There was a recent article on CNN.com about services that promise to pass on your “online” life after death. The link to the story is here.
Before I get to my take on the whole thing, I just want to comment how amusing I find the names of the companies. LegacyLocker,
AssetLock (formerly YouDeparted.com),
I’m not sure any of those inspire a lot of confidence, except for AssetLock – but then again, they were formerly known as YouDeparted.com).
Okay, with that out of the way, I actually think that the mission of these companies is laudable. As my clients know, I believe that proper estate planning contemplates the transfer of your entire wealth, not just your financial assets. This includes your “online” assets as well. For many people, a lot of time goes into developing an online presence and so much of our lives revolve around the use of social networking.
And while I think that an outside service is a reasonable way to pass those things on, I honestly believe that it should be part of a comprehensive estate plan that you do with your attorney. Beyond the ego-centric reasons for taking on this roll, attorneys have a much higher duty to safeguard this information than a third-party, for-profit entity.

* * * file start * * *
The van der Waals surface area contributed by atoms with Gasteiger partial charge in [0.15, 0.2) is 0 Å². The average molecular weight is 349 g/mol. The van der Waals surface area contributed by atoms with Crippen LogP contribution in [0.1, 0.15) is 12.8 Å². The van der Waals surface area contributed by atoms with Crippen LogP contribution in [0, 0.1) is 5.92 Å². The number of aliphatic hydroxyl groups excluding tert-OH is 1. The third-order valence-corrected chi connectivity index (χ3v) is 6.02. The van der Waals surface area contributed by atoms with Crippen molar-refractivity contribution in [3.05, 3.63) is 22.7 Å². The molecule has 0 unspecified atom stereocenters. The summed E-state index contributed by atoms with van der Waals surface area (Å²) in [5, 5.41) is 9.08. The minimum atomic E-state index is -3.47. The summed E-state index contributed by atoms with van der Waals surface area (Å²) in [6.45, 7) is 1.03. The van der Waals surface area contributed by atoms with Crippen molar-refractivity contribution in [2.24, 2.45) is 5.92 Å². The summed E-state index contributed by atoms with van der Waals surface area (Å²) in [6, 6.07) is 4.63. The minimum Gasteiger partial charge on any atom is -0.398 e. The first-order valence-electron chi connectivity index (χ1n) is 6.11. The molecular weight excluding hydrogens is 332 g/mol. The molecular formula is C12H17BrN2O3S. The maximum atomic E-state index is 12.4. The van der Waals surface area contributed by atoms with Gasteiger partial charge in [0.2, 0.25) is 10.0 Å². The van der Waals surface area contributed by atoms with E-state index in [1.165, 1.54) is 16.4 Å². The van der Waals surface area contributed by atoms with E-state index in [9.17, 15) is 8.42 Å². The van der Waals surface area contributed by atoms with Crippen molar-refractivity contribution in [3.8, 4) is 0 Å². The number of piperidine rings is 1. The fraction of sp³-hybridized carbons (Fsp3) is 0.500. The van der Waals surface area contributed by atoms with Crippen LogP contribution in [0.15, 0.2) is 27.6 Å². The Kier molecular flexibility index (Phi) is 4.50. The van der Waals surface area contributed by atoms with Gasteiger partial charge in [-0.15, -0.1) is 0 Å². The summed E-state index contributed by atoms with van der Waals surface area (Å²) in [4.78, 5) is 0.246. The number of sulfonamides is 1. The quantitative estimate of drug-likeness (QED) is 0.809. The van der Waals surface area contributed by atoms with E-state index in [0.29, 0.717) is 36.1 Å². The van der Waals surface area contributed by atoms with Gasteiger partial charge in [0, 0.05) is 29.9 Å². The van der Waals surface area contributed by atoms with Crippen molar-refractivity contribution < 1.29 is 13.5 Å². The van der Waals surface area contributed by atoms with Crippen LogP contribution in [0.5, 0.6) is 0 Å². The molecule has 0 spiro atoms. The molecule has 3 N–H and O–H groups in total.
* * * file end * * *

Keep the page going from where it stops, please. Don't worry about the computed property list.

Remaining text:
Our firm focuses on establishing lifetime relationships with our clients that serve as the foundation for an effective and efficient transfer of wealth (financial or otherwise). With that as a backdrop, I think that your information is likely safer (because it’s not as big a target as a company that safeguard’s passwords) and the transition made easier (because of the closer interaction between your lawyer and your loved ones) using your attorney as a conduit than an outside company.
Some of these companies are doing exactly what I do in my practice – which is to help client capture their stories as part of their overall wealth. Every one of my clients has a Priceless Conversation as part of their comprehensive estate plan. The concept of Priceless Conversations deserves a blog post of its own, but suffice it to say that I believe that capturing, preserving, and passing on your stories is an essential part of an effective and complete estate plan.
Posted by Victor J. Medina
Medina, Martinez & Castroll